“Eyesight has many systems. Two common ones are identification and navigation. Identification comes from the clearness — 20/20 — of a person’s central eyesight when looking at a non-moving object. This kind of conscious targeting is what gets evaluated in a typical eye examination. Navigation, however, is based on peripheral eyesight, allowing us to judge background and moving targets in order to assess where objects are located as we move around. It is this navigational system (and its relationship with the identification system) that is most often disrupted by concussion or brain injury,” Dr. Zelinsky says. “It is frequently also the one that is not always solidly developed in people who have learning problems.
“With Brainwear™, the Mind-Eye team modulates the way light strikes the peripheral and non-image-forming pathways of the retina in order to make patients more comfortable in navigating their world,” Dr. Zelinsky states.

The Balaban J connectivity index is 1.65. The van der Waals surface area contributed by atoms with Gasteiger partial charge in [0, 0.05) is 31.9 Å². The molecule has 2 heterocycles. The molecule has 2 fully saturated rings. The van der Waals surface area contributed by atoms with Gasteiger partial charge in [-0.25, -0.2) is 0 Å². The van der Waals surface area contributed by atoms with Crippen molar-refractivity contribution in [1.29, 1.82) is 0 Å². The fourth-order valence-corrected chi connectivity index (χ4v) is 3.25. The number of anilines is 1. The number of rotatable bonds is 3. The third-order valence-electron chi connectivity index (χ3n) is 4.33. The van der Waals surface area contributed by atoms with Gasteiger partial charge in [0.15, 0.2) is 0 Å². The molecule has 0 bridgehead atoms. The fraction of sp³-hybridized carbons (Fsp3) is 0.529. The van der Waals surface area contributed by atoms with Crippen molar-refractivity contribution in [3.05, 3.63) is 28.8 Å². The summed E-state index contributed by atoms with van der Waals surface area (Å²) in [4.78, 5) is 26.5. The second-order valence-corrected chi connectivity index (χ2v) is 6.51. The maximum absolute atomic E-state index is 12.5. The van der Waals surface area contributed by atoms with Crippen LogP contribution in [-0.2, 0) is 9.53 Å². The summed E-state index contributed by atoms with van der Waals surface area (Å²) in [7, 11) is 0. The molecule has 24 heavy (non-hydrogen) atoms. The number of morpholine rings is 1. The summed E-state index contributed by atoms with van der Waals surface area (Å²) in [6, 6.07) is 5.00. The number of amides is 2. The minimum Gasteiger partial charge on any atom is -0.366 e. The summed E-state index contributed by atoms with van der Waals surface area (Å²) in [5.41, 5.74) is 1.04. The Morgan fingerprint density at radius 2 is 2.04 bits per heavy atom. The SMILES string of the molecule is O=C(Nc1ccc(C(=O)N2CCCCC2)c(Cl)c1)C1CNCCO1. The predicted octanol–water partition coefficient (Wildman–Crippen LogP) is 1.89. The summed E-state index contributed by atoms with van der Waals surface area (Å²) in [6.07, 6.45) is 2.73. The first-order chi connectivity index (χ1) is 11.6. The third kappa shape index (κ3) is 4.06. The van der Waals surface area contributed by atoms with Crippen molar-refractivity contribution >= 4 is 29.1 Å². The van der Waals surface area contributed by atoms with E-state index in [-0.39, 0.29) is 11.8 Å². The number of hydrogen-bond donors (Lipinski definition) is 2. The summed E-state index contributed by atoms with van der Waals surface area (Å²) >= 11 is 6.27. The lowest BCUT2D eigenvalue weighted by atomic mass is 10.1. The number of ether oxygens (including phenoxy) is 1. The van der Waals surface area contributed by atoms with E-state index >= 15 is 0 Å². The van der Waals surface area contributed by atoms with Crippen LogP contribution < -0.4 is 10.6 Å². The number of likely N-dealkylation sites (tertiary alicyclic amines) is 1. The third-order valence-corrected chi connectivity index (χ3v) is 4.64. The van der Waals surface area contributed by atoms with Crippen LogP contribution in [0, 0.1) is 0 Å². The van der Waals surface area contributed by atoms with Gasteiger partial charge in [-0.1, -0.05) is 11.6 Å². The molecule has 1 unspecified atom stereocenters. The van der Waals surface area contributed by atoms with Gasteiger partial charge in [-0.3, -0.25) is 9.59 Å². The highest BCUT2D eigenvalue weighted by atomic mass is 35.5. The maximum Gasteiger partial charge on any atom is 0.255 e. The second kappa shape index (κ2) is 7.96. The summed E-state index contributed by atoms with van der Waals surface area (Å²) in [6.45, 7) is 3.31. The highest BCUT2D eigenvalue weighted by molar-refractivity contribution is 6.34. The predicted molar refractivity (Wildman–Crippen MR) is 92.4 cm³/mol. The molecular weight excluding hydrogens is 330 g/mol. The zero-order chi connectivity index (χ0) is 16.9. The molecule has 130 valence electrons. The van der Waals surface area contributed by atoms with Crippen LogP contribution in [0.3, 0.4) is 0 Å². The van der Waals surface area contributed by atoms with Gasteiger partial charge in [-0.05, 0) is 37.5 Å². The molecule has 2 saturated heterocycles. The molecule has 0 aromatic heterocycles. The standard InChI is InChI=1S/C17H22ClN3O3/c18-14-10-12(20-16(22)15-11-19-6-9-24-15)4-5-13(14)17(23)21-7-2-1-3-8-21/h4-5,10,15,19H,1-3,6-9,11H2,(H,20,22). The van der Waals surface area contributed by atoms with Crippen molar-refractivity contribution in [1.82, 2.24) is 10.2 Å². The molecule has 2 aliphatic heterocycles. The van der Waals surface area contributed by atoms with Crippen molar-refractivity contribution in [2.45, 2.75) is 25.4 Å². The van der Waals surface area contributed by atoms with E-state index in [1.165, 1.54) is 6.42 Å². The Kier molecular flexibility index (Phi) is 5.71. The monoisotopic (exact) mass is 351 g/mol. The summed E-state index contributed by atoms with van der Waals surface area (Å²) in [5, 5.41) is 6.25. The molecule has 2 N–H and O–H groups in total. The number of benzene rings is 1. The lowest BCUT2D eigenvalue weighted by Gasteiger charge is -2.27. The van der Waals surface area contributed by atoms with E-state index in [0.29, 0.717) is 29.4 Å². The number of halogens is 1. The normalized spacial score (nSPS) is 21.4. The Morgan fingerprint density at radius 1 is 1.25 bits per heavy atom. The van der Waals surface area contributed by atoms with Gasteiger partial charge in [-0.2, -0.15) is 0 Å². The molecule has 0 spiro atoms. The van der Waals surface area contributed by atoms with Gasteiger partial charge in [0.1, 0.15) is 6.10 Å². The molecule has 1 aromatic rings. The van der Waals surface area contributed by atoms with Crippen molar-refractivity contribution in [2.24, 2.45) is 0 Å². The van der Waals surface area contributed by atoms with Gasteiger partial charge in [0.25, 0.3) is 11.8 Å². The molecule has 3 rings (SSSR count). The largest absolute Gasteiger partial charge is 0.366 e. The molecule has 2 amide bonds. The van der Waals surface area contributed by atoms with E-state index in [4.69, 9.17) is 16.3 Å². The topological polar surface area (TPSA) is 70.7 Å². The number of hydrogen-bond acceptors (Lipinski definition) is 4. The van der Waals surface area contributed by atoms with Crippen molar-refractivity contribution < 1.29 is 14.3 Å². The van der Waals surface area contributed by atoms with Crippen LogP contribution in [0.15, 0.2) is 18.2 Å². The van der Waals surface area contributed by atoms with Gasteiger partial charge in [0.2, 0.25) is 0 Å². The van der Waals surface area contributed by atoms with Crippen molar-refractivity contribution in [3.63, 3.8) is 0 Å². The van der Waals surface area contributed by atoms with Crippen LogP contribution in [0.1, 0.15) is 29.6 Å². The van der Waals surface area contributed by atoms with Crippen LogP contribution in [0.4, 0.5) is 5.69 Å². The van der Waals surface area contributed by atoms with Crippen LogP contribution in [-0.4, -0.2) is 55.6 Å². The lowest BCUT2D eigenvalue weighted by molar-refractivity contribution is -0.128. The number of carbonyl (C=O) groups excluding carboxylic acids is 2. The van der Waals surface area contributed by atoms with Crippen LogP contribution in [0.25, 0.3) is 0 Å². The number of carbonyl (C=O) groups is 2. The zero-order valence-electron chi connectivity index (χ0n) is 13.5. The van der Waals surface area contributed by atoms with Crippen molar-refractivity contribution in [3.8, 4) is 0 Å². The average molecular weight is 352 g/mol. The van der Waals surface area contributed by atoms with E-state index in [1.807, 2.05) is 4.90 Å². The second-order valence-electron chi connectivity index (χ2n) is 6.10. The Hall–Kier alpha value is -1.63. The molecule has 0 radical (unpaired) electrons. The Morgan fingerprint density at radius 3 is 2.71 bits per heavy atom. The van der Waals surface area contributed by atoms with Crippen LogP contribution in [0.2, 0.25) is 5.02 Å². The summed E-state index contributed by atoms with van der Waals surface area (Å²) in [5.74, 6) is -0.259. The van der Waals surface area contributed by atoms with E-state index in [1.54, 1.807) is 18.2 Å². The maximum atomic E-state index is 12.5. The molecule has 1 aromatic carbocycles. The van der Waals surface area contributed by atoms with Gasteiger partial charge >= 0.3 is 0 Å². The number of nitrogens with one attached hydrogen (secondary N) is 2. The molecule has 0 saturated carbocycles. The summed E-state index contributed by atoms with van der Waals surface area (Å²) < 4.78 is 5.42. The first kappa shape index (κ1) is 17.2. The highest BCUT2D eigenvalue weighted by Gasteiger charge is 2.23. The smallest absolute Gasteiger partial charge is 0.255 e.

By so doing, we can reduce the stress chemicals produced by the body, modify posture — if the glasses bend the light sideways on the retina, for example, they can influence a person to rotate their head and neck into a straighter position — and often lessen some brain-injury symptoms, including headaches, light and sound sensitivity, balance, sleep problems, and issues with memory, concentration, focus, organization, and decision-making.
This emphasis on comfort — not 20/20 clearness — and the linkage of auditory awareness with visual awareness are what make the Mind-Eye Institute unique. The Institute’s advanced mind-eye techniques, coupled with neuro-optometric rehabilitation, enable its optometrists to develop highly tailored Brainwear™ prescriptions that build better brains and, in the words of one patient, “return us to the people we once were.”
If you or someone you love, has experienced a brain injury or feels like “something is different,” please take our free online “Brain Quiz” or speak with one of our New Patient Advocates and come in for a Mind-Eye exam today by contacting our office at 847-984-3156 or visiting us at